Paine Law Notes, Barnstable Inferior Court, April 1767. A portion of Paine's minute has been omitted because of its similarity to JA's (Doc. II). See note 15 3 above.


The sentence is clear in the MS, but makes no sense as it stands because Cotton was the plaintiff and had submitted the memorial.


See note 27 2 below.


See note 40 15 below.

Adams’ Notes of Authorities<a xmlns="" href="#LJA01d032n1" class="note" id="LJA01d032n1a">1</a>: Barnstable Superior Court, May 1767 JA


Adams’ Notes of Authorities: Barnstable Superior Court, May 1767 Adams, John
Adams' Notes of Authorities1
Barnstable Superior Court, May 1767
Cotton vs. Nye

4. Bac. 485. “All Words are actionable which import the Charge of such a Forgery, as is within any of the statutes against this offence.”2

“An action also lies for charging a Man with Forgery, although it is not said to be of such a Record, Deed, Writing, or Instrument as is within any of the statutes; for Forgery is an offence indictable and punishable at common Law.”3

“But no Action lies for saying of J.S. he hath forged the Hand of J.N., these Words being too general; for unless it had been said to what Deed or Instrument, this is no offence under any of the statutes or at Common Law.”4

1. Roll. Abr. 66. Pudsey and Pudsey.5 1. Roll. Abr. 65. Garbritt and Bell.6 3. Leon. 231.7 1 Roll. Abr. 65 pl. 4.8

3. Leonard. 231. Hill. 31. Eliz.9 “An Action upon the Case was brought for these Words vizt. Thou hast forged my Hand: It was holden by Gawdy and Wray Justices that such Words are not actionable, because too general, without shewing to what Writing. And by Wray, these Words Scil. Thou art a Forger, are not actionable because it is not to what Thing he was a Forger. Godfrey, Between Warner and Cropwell Scil. She went about to kill me; an Action lyeth for them: for if they were true, she should be bounden to the good Behaviour.

“And by Gawdy, for these Words scil. 'Thou hast forged a Writing': 146They are not actionable because they are uncertain Words; which Wray concessitt:10 But if the Declaration had been more certain, as “innuendo,11 such a Deed,” then it had been good enough.

“Fuller, a Case was betwixt Brook and Doughty, Scil.; He hath Counterfeited my Lord of Leicesters Hand unto a Letter against the Bishop of London; for the which he was committed to the Marshalsea for it. And it was holden, not Actionable. And afterwards in the principal Case, Judgment was, Nihil capiat Per Billam.”12

Hawk. P.C. 1st. Part. chap. 70. Page. 184. §8. “and first it is clear, that one may be guilty thereof by the Common Law, by counterfeiting a matter of Record.” §9. “any other authentic matter of a public Nature,” &c.13

§11. “As to other Writings of an inferiour Nature, the Counterfeiting them is not properly forgery,” rather Cheats.14

§12. Forgery by Statute. §13.15


Page 188, §4. Offences of this Kind &c. falsely and deceitfully obtain Money, Goods Chattells, Jewells by counterfeit Letter.16

Libel, Lye to Damage.

1. Roll. Abr. 65. pl. 4. “Si home dit al Auter17 he hath forged the Queens Evidence and I would not be in his Coat for £1000. Nul Action gist pur ceux Parols, par le Generality de eux.”18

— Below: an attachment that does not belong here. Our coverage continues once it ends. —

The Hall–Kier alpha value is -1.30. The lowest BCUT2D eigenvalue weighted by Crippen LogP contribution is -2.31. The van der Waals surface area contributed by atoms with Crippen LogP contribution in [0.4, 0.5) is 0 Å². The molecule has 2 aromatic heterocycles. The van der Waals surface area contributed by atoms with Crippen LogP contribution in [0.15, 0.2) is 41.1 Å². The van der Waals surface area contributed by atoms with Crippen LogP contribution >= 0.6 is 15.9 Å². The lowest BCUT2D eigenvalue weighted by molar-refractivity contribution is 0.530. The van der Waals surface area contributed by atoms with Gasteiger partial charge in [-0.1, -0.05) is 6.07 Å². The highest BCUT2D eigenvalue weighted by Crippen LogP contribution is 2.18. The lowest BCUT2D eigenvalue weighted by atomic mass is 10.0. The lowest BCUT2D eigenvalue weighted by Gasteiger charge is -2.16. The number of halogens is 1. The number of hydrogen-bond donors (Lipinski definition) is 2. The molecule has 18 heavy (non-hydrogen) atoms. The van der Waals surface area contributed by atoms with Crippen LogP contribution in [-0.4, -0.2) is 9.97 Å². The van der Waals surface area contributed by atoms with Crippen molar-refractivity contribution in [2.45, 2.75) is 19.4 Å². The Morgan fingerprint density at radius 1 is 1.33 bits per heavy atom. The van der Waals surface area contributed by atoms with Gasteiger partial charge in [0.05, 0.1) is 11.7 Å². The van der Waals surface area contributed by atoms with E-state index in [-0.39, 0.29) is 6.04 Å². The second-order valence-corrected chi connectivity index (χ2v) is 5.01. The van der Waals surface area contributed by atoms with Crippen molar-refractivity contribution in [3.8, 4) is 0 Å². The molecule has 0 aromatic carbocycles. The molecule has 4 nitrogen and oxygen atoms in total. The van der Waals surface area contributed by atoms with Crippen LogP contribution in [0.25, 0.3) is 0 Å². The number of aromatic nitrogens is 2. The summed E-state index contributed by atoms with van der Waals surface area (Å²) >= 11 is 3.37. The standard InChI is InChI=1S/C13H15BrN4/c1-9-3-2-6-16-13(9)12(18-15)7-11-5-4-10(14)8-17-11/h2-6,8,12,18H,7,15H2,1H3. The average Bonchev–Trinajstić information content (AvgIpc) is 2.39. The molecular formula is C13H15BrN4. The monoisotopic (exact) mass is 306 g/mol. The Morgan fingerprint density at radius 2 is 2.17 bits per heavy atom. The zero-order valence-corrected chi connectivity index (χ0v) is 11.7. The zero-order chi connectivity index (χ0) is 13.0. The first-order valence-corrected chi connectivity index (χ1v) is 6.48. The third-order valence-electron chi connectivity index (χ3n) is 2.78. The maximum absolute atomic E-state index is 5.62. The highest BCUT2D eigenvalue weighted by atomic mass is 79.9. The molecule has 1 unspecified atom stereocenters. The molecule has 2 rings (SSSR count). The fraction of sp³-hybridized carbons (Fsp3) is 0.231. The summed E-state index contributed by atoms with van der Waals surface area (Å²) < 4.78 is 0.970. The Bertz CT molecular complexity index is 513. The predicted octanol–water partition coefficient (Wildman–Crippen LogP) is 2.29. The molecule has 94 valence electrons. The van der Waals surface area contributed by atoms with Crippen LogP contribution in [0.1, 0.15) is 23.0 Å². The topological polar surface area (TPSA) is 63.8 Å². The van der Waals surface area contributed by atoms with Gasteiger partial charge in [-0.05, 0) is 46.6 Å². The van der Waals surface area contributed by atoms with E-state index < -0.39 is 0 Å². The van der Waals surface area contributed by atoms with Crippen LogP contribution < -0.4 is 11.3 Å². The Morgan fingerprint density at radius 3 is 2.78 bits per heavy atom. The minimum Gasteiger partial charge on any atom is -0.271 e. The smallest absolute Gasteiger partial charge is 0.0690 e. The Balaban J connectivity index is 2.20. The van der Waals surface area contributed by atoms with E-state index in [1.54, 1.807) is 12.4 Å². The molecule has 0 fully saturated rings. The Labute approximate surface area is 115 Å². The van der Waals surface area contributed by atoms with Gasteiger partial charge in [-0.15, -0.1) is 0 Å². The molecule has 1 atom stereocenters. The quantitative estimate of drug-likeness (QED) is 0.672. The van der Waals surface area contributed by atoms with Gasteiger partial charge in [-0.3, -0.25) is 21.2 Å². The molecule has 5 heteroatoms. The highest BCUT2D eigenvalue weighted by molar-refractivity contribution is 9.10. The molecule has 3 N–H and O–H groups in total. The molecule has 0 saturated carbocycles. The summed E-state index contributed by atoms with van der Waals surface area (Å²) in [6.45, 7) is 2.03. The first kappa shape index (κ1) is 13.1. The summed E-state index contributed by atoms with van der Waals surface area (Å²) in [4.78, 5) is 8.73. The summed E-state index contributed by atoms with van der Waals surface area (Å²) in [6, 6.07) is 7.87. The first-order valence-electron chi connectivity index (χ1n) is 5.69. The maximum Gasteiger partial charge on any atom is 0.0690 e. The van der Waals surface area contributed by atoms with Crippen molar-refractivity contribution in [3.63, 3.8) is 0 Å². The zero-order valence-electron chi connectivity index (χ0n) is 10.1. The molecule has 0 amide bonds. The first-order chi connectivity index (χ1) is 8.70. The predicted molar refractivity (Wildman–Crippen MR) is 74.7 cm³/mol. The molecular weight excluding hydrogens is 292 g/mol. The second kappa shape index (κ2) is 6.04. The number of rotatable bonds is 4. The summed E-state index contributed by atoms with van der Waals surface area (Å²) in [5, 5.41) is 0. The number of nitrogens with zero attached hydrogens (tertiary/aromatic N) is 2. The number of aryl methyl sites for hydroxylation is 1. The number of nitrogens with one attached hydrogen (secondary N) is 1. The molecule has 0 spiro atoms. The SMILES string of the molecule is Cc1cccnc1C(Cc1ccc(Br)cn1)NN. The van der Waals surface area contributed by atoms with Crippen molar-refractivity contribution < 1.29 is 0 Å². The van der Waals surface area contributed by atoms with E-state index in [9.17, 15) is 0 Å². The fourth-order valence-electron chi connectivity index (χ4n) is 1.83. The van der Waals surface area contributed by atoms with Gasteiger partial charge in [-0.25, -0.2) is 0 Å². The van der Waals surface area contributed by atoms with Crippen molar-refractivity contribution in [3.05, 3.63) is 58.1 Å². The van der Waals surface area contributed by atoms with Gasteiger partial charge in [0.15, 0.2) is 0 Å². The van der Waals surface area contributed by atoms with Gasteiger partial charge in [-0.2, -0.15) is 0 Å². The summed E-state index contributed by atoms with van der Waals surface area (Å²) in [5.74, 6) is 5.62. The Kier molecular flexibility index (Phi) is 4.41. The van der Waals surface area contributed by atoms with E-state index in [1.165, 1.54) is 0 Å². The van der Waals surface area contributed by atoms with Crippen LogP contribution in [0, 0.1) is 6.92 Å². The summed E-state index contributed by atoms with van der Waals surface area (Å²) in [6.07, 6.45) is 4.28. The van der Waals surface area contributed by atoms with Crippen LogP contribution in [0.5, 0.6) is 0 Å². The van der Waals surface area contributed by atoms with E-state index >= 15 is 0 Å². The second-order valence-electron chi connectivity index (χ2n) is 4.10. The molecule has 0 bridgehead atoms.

1. Roll. 66. pl. 8. “Si home dit al Auter “Thou hast made forged 147Writings and thou shouldest have lost thy Ears for it. Null Action gist pur ceux Parols, pur ceo que est tout ousterment uncerten queux Writings, il intend par les primer Parols, car peradventure il intend ascuns Writings le Forgerie de que ne violent deserver le perder de ses Aures et donque les d'arren Parols ne explaneront son Intention, entant que Poet estre que ceo fuit forsque un male Conclusion sur les Premisses.”19

“9. Si home dit al J.S. Thou didst Forge an Acquittance, and I will prove it, Action gist, car n'est material pur quel Chose L'Acquittance fuit, car tiel Forgerie est deins l'Estatute.”20

“10. Thou has caused a Deed to be forgd and a dead Mans Hand to be put to it, and cheated and couzened my Husband of his Land. Action gist. Pudsey and Pudsey.”21

“11. Si A. dit, This is B. his Writing and he hath forged this Warrant (innuendo, &c.) B. n'avira ascun action pur ceux Parols par ceo le Parol Warrant est de un uncertain sense et le innuendo ne ceo aidera.”22

Sheppards Actions on the Case for slander.23

“It is said to be adjudgd not to lie for this thou are a forger of false Writings.”

“Nor as it seems for this Thou hast made false Writings, thereby to get my Land from me.”24

Croo. 1. Shep. Page. 166.25


In JA's hand. Adams Papers, Microfilms, Reel No. 185.


4 Bacon, Abridgment 485. Quotation marks supplied.


4 Bacon, Abridgment 485. Quotation marks supplied.


4 Bacon, Abridgment 485. Quotation marks supplied. The citations at notes 30–33 5–8 below appear as notes in Bacon.


See text at note 46 21 below.


Garbritt v. Bell, 1 Rolle, Abridgment 65 (K.B. 1639): Action lies for saying of B: “I have found Records which he hath forged, and he shall dearly pay for it. I have catched the forger.”


See note 34 9 below.


See note 43 18 below.


Anonymous, 3 Leon. 231, 74 Eng. Rep. 652 (Q.B. 1589).




“Meaning.” The innuendo was that part of a declaration for libel or slander which explained or pointed out the defamatory nature of the words. Here Gawdy was noting that not all forgeries were crimes (as forgery of a deed was), and that therefore an imputation of an undifferentiated forgery would not be actionable.